Now that the rainy season has ended in Sudan’s Darfur region, the main obstacle to humanitarian operations is no longer nature. It’s man. Food aid convoys are under increasing risk of attack.
Bettina Lucia is a spokesperson for the UN world food program. From Khartoum, she spoke to English to Africa reporter Joe De Capua about food distribution following the end of the rainy season.
She says, “It has become easier because of the end of the rainy season to feed the people because the rain made it so difficult for us to reach many people. But we are having increasing problems with security. There have been attacks on aid workers. There has been banditry. There has been looting of aid trucks. And just last week, two aid workers from Save the Children from Great Britain were killed by a landmine.”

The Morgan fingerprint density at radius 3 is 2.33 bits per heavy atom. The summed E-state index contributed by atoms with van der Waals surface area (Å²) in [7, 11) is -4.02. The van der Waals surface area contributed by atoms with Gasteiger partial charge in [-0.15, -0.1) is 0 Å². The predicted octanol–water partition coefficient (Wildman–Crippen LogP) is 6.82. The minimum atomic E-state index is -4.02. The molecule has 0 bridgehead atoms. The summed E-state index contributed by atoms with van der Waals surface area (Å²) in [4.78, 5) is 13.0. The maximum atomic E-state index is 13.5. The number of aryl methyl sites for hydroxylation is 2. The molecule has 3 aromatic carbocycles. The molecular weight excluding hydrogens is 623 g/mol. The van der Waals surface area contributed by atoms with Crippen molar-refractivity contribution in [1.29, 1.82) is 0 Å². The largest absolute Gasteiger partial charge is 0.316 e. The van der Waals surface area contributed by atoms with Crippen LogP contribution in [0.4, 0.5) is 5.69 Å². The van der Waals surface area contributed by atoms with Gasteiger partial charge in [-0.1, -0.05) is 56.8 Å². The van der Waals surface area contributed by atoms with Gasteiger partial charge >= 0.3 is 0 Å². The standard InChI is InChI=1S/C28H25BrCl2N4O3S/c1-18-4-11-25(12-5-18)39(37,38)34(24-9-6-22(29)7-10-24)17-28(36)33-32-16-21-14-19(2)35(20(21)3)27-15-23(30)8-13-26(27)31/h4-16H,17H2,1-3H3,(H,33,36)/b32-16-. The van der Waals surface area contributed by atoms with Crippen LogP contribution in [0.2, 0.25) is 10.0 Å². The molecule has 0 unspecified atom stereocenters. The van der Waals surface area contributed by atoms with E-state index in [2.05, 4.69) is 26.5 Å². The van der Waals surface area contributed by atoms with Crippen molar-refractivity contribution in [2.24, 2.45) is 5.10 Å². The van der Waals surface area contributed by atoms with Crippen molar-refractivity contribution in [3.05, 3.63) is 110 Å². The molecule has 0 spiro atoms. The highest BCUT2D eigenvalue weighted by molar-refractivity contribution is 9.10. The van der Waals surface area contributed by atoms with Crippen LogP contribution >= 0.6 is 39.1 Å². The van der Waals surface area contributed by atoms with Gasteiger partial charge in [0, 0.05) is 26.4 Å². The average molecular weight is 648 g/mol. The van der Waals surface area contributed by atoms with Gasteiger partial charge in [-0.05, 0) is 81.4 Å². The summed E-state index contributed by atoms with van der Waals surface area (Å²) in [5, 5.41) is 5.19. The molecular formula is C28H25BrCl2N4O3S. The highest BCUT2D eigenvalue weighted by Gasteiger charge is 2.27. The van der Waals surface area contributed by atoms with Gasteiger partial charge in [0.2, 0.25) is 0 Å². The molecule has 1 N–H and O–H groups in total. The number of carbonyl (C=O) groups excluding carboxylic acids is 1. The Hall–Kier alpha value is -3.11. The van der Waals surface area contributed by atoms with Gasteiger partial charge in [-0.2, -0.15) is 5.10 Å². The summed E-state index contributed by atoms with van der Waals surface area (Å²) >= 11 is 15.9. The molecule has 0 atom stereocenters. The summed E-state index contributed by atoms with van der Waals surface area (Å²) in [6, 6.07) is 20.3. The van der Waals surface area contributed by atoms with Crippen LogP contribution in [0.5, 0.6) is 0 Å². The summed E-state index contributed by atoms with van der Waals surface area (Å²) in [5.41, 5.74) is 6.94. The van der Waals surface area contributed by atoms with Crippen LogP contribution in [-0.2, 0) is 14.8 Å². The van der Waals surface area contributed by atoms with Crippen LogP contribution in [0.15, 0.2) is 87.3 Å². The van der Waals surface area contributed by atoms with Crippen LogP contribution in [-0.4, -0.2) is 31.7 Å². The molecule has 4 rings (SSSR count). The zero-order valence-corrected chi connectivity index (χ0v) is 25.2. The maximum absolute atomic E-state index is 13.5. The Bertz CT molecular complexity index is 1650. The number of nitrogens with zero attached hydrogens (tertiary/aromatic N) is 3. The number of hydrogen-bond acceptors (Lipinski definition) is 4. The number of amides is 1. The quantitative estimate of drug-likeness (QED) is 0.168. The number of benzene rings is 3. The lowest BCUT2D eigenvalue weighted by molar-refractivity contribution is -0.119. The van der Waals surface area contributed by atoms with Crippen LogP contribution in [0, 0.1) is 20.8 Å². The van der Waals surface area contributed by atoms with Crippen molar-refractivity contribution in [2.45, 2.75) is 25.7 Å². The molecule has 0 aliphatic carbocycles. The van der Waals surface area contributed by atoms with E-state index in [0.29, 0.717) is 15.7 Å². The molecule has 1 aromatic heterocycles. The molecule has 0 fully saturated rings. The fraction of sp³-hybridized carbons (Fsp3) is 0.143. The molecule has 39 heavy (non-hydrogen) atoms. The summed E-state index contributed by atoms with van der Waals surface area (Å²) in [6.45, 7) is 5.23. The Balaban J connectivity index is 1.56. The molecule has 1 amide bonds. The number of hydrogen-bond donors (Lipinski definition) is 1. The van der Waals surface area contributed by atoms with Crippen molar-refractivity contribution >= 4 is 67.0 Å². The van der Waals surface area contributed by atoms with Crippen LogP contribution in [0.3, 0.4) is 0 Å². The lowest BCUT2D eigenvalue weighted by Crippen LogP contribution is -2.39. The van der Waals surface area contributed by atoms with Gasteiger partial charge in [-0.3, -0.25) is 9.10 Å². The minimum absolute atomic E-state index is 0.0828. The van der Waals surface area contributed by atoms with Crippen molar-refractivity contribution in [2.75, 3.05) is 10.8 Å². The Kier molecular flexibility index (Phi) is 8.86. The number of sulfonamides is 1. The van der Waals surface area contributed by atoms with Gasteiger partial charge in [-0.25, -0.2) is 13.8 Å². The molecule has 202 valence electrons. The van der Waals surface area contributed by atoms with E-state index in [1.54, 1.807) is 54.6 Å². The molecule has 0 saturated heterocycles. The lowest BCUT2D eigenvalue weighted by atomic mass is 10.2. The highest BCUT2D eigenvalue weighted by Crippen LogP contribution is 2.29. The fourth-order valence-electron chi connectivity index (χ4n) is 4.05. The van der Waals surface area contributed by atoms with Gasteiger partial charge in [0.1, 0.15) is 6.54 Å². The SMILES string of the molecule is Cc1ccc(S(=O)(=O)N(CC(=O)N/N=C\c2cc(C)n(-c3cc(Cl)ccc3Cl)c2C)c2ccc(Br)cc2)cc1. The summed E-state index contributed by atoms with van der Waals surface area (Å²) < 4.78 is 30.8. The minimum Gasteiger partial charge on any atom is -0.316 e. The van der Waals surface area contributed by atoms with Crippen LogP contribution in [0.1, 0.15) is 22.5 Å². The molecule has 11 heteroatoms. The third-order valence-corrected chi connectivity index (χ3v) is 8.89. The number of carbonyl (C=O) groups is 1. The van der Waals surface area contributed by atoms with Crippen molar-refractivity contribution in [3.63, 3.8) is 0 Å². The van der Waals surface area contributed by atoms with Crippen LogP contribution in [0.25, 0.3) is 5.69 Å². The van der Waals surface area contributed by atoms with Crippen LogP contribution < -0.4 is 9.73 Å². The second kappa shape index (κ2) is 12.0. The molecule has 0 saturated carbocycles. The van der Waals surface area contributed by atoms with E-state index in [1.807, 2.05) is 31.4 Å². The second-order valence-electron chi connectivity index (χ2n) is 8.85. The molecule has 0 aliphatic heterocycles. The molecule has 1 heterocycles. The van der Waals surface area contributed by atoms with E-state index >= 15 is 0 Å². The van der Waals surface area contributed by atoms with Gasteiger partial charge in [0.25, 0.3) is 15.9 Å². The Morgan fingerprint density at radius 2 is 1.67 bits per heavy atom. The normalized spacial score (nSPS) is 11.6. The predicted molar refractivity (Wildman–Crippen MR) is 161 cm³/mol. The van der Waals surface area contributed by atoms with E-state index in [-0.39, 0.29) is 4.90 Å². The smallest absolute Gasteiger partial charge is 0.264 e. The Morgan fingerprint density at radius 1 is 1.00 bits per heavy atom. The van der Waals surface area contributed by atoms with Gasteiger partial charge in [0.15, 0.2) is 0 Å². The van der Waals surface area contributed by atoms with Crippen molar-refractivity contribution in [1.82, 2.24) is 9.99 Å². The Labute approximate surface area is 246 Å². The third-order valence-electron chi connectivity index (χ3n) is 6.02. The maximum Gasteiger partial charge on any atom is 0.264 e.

She adds, “We’re still getting reports from fleeing people, from the refugees, that there were attacks on their villages. So, we’re getting more and more people who are coming into the various locations where we can help them.”
The WFP is receiving reports of skirmishes between government forces and rebels in Darfur. Ms. Lucia says, “This means that again and again, roads have to be closed. There are areas where our trucks cannot go to. And that means there are people in many parts of the country, of Darfur, where we cannot reach them and that’s a real problem for us.”
The World Food Program was able to feed 1.3 million people in September, but predicts about two million will need food aid by the end of the year. The crisis is expected to continue into next year because no crops are being planted.
As for conditions in camps for displaced people, Ms. Lucia says, “The situation in the camps is stabilizing. But also what you have to see is that there are not only camps, but people are gathering in places that do not have a camp structure… where they are just simply gathering near villages or outside of villages. And there are many areas of Darfur we cannot go because it is simply unsafe.”